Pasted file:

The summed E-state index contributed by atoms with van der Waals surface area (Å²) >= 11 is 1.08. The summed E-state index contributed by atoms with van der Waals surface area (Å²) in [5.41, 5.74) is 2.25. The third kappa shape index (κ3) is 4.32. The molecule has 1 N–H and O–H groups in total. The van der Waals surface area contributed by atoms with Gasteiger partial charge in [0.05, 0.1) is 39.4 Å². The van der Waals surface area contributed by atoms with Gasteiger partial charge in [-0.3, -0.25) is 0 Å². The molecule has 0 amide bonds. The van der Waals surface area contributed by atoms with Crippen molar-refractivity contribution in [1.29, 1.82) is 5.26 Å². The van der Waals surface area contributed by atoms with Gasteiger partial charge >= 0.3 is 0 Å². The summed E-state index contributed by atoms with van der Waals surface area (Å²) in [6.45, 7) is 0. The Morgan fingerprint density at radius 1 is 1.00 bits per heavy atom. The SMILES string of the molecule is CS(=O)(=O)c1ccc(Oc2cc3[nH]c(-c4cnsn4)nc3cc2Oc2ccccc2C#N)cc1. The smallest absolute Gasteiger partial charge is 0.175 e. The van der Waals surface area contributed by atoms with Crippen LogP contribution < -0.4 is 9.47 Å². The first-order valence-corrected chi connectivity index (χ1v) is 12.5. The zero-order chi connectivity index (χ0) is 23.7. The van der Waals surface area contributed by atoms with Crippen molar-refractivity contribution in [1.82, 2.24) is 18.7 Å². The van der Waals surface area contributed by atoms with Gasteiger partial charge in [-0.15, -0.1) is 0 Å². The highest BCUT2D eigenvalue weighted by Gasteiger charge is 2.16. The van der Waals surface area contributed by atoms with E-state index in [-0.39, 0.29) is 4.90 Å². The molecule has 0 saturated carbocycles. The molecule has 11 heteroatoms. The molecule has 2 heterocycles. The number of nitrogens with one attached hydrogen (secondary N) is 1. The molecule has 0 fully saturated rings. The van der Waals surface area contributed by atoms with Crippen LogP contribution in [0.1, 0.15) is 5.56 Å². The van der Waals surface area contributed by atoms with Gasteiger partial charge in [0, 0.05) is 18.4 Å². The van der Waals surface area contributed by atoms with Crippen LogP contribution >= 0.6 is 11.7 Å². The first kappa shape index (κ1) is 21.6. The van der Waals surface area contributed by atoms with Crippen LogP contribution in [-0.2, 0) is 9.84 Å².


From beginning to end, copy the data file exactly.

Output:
The summed E-state index contributed by atoms with van der Waals surface area (Å²) >= 11 is 1.08. The summed E-state index contributed by atoms with van der Waals surface area (Å²) in [5.41, 5.74) is 2.25. The third kappa shape index (κ3) is 4.32. The molecule has 1 N–H and O–H groups in total. The van der Waals surface area contributed by atoms with Gasteiger partial charge in [0.05, 0.1) is 39.4 Å². The van der Waals surface area contributed by atoms with Gasteiger partial charge in [-0.3, -0.25) is 0 Å². The molecule has 0 amide bonds. The van der Waals surface area contributed by atoms with Crippen molar-refractivity contribution in [1.29, 1.82) is 5.26 Å². The van der Waals surface area contributed by atoms with Gasteiger partial charge >= 0.3 is 0 Å². The summed E-state index contributed by atoms with van der Waals surface area (Å²) in [6.45, 7) is 0. The Morgan fingerprint density at radius 1 is 1.00 bits per heavy atom. The SMILES string of the molecule is CS(=O)(=O)c1ccc(Oc2cc3[nH]c(-c4cnsn4)nc3cc2Oc2ccccc2C#N)cc1. The smallest absolute Gasteiger partial charge is 0.175 e. The van der Waals surface area contributed by atoms with Crippen LogP contribution < -0.4 is 9.47 Å². The first-order valence-corrected chi connectivity index (χ1v) is 12.5. The zero-order chi connectivity index (χ0) is 23.7. The van der Waals surface area contributed by atoms with Crippen molar-refractivity contribution in [1.82, 2.24) is 18.7 Å². The van der Waals surface area contributed by atoms with Gasteiger partial charge in [-0.15, -0.1) is 0 Å². The highest BCUT2D eigenvalue weighted by Gasteiger charge is 2.16. The van der Waals surface area contributed by atoms with E-state index in [-0.39, 0.29) is 4.90 Å². The molecule has 0 saturated carbocycles. The molecule has 11 heteroatoms. The molecule has 2 heterocycles. The number of nitrogens with one attached hydrogen (secondary N) is 1. The molecule has 0 fully saturated rings. The van der Waals surface area contributed by atoms with Crippen LogP contribution in [0.1, 0.15) is 5.56 Å². The van der Waals surface area contributed by atoms with Gasteiger partial charge in [0, 0.05) is 18.4 Å². The van der Waals surface area contributed by atoms with Crippen LogP contribution >= 0.6 is 11.7 Å². The first kappa shape index (κ1) is 21.6. The van der Waals surface area contributed by atoms with Crippen LogP contribution in [-0.2, 0) is 9.84 Å².